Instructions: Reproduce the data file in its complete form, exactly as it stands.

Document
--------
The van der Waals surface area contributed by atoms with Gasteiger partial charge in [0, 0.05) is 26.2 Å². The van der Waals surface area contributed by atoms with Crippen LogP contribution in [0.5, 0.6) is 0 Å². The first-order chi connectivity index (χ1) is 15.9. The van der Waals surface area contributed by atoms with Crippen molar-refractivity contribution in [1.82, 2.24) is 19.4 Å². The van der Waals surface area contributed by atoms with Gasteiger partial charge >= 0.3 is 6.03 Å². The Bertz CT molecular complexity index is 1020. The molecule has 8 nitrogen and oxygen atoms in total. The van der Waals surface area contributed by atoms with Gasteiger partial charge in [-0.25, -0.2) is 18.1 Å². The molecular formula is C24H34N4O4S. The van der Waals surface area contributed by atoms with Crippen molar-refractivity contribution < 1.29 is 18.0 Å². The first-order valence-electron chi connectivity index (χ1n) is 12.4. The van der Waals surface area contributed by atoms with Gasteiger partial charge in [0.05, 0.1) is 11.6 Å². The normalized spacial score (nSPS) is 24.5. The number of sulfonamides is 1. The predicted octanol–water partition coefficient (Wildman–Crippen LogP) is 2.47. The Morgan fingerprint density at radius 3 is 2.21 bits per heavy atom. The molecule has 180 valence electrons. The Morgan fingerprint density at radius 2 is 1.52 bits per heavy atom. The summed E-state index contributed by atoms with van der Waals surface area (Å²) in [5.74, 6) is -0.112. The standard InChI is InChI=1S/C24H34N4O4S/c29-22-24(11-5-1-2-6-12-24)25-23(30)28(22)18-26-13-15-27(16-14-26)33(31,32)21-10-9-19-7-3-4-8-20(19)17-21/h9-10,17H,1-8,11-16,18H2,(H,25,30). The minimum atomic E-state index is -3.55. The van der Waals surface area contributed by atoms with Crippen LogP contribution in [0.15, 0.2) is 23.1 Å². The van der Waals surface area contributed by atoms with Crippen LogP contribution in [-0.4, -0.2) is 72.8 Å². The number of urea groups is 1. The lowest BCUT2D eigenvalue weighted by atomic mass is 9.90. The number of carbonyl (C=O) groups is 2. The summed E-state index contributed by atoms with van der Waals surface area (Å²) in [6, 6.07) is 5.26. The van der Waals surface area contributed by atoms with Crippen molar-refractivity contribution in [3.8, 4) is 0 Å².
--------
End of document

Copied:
The van der Waals surface area contributed by atoms with Gasteiger partial charge in [0, 0.05) is 26.2 Å². The van der Waals surface area contributed by atoms with Crippen LogP contribution in [0.5, 0.6) is 0 Å². The first-order chi connectivity index (χ1) is 15.9. The van der Waals surface area contributed by atoms with Crippen molar-refractivity contribution in [1.82, 2.24) is 19.4 Å². The van der Waals surface area contributed by atoms with Gasteiger partial charge >= 0.3 is 6.03 Å². The Bertz CT molecular complexity index is 1020. The molecule has 8 nitrogen and oxygen atoms in total. The van der Waals surface area contributed by atoms with Gasteiger partial charge in [-0.25, -0.2) is 18.1 Å². The molecular formula is C24H34N4O4S. The van der Waals surface area contributed by atoms with Crippen molar-refractivity contribution < 1.29 is 18.0 Å². The first-order valence-electron chi connectivity index (χ1n) is 12.4. The van der Waals surface area contributed by atoms with Gasteiger partial charge in [0.05, 0.1) is 11.6 Å². The normalized spacial score (nSPS) is 24.5. The number of sulfonamides is 1. The predicted octanol–water partition coefficient (Wildman–Crippen LogP) is 2.47. The Morgan fingerprint density at radius 3 is 2.21 bits per heavy atom. The molecule has 180 valence electrons. The Morgan fingerprint density at radius 2 is 1.52 bits per heavy atom. The summed E-state index contributed by atoms with van der Waals surface area (Å²) in [5.74, 6) is -0.112. The standard InChI is InChI=1S/C24H34N4O4S/c29-22-24(11-5-1-2-6-12-24)25-23(30)28(22)18-26-13-15-27(16-14-26)33(31,32)21-10-9-19-7-3-4-8-20(19)17-21/h9-10,17H,1-8,11-16,18H2,(H,25,30). The minimum atomic E-state index is -3.55. The van der Waals surface area contributed by atoms with Crippen LogP contribution in [0.15, 0.2) is 23.1 Å². The van der Waals surface area contributed by atoms with Crippen LogP contribution in [-0.4, -0.2) is 72.8 Å². The number of urea groups is 1. The lowest BCUT2D eigenvalue weighted by atomic mass is 9.90. The number of carbonyl (C=O) groups is 2. The summed E-state index contributed by atoms with van der Waals surface area (Å²) in [6, 6.07) is 5.26. The van der Waals surface area contributed by atoms with Crippen molar-refractivity contribution in [3.8, 4) is 0 Å².